Listening to this expansive new work from collaborators John Tilbury, Keith Rowe and Kjell Bjørgeengen without the benefit of context, you’re likely to be struck by its eloquence and depth. The 48-plus-minute work is clearly the product of experienced, accomplished hands.
When you learn, however, that this improvisation was recorded just weeks after the passing of Bjørgeengen’s wife Sissel, and that it is dedicated to her memory, the work takes on even greater resonance.
It’s not so much sad as it is reflective. Beautifully so.
Tilbury performs on piano; Rowe on guitars and electronics; Bjørgeengen contributes live video. The trio’s sparse performance concentrates the listener’s attention on even the most minor, quiet details. There’s a tension throughout, but it’s presented as something healthy, to be experienced and accepted.
Rowe wrote this in the album’s notes: “I ask myself, why … such a distressing event as the death of a dear precious friend Sissel finds its expression in muteness, why muteness? I think it relates to [a Nicolas] Poussin painting Landscape with a Calm.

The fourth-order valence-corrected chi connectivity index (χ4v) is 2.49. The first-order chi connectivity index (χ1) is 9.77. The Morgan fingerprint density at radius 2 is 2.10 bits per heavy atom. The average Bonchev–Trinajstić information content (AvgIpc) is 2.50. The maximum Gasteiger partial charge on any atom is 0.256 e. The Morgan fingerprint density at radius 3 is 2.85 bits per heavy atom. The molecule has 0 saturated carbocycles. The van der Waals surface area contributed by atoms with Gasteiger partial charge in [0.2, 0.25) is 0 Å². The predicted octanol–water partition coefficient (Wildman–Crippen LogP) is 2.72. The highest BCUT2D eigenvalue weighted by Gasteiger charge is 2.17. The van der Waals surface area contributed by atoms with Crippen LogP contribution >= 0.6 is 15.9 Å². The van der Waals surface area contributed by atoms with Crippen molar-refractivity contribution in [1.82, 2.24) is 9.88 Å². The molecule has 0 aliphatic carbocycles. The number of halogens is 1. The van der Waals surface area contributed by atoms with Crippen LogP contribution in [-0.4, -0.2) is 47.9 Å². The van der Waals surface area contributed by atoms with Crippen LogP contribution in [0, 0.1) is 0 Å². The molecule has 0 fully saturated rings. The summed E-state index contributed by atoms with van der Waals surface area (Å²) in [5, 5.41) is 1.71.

“In this painting we see, in the exact same spot as the widow, a curly haired shepherd gazing out over a lake. But there is something strange here, the sky is full of turbulent stormy clouds, but the reflection on the lake is completely calm. Maybe it’s here where the disruptive turbulent shocking distressing news of the death of a dear friend who we loved locates its muteness.”
Tilbury and Rowe were together as part of AMM, the much-admired improv troupe formed in London, England in 1965. The two delivered their final performance as AMM – with founding member Eddie Prévost – in 2015.
Bjørgeengen first worked with his partners that same year, as producer of a four-disc box set on the SOFA label called enough still not to know.
As sad as its backstory is, this new work is a triumph.